As a greater number of DNA-based disease tests become available, a policy regarding the clearing of offspring out of DNA tested parents has become necessary.

For direct mutation gene tests only, the OFA will issue clearances to untested offspring:

  • If the sire and dam have both been DNA tested “Clear,”
  • If the sire and dam’s DNA disease test results have been OFA registered, and
  • If all three (sire/dam/offspring) have been DNA identity profiled and parentage verified.

The DNA profile paperwork must be submitted along with a completed OFA DNA-based disease application. The resulting OFA certification will have a suffix of “CBP” (clear by parentage), indicating that the dog itself was not tested and that the clearance was based on the sire and dam’s test results, and known science at the time. To further ensure integrity of clearances given to untested dogs, only first generation offspring will be cleared.

For linkage or marker based tests where a margin of error including both false positives and negatives exists, the OFA will not issue any clearances to untested dogs.

DNA-based disease screening is an evolving area. This policy is subject to change by action of the OFA Board of Directors as technology and science advance.

The OFA recommends owners release all test results to the public domain as it is in the ultimate health interest of the breed and the information greatly increases the depth and breadth of any resulting research and/or pedigree analysis. However, owners have a choice regarding the release of abnormal results.

Currently, all normal results from data submitted to the OFA are automatically included in the public domain. For abnormal results, the OFA provides owners the choice of reporting information in the public domain. If you would like ALL results included in the public domain, please check the appropriate box on the application.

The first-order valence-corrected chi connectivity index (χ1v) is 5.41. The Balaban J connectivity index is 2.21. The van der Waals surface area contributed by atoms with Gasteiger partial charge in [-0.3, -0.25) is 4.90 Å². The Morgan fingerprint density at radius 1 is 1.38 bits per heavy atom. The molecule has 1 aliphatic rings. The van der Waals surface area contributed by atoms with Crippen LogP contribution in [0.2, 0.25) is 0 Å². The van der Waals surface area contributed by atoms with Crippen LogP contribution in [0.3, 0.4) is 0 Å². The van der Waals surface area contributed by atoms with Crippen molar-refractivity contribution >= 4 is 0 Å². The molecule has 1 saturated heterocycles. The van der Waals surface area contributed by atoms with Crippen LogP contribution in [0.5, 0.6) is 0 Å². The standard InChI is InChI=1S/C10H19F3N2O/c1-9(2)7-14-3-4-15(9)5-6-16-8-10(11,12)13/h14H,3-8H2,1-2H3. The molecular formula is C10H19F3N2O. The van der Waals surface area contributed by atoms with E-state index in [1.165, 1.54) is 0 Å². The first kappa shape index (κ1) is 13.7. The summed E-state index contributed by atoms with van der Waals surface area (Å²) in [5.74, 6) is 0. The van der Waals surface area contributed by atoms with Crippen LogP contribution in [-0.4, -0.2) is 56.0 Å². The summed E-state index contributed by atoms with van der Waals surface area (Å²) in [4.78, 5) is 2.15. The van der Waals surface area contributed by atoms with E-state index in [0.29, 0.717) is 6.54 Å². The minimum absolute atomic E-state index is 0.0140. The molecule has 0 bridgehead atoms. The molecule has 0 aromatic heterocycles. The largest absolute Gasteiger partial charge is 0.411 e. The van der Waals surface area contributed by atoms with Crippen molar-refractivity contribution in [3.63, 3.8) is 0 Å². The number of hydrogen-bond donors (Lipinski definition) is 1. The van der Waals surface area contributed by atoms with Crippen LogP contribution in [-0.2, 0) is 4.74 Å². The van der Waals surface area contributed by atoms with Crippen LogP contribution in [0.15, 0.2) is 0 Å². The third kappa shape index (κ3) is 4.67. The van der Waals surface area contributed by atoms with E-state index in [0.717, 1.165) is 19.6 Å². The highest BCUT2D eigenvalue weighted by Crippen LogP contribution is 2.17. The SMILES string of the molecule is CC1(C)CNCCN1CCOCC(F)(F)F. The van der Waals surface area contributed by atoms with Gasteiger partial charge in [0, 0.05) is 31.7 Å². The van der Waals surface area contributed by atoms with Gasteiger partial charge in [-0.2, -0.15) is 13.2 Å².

If your animal previously received an abnormal result and you would like to release that information to the public domain, please complete the form below. If your animal received an OFA certificate, there is no need to change the status.

Please print, complete, and sign the following form. The completed form may be mailed, faxed (573-875-5073), or scanned and emailed to Application to change to Public Domain.

In order to add a higher level of integrity to the OFA databases, all OFA application forms have been modified to include an area for the attending veterinarian to indicate whether or not they verified the supplied permanent identification.
Veterinarians are encouraged to make the verification part of their standard procedure for taking OFA hip and/or elbow films. Owners are encouraged to brief their vets on this policy change and when necessary proactively request that the verification step be done.
Dogs with acceptable permanent ID are assigned a PI suffix to their OFA number, dogs without permanent identification are assigned a NOPI suffix.

Application for Verification of Permanent Identification

The OFA’s policy regarding permanent identification is an extension of the AKC’s policy in that the AKC will only accept OFA numbers into their registry for inclusion on registration papers and pedigrees IF the dog is permanently identified and verified. While DNA profiles are able to uniquely identify individual dogs, it is also the AKC’s policy to limit permanent identification for health screening purposes to tattoo or microchip. The rationale is that DNA profiles are not immediately verifiable, they require a sample to be taken and subsequent laboratory analysis. The AKC’s premise is that tattoos are visually verifiable immediately, microchips are immediately verifiable using a scanner, and that the verification should be done at the time of testing.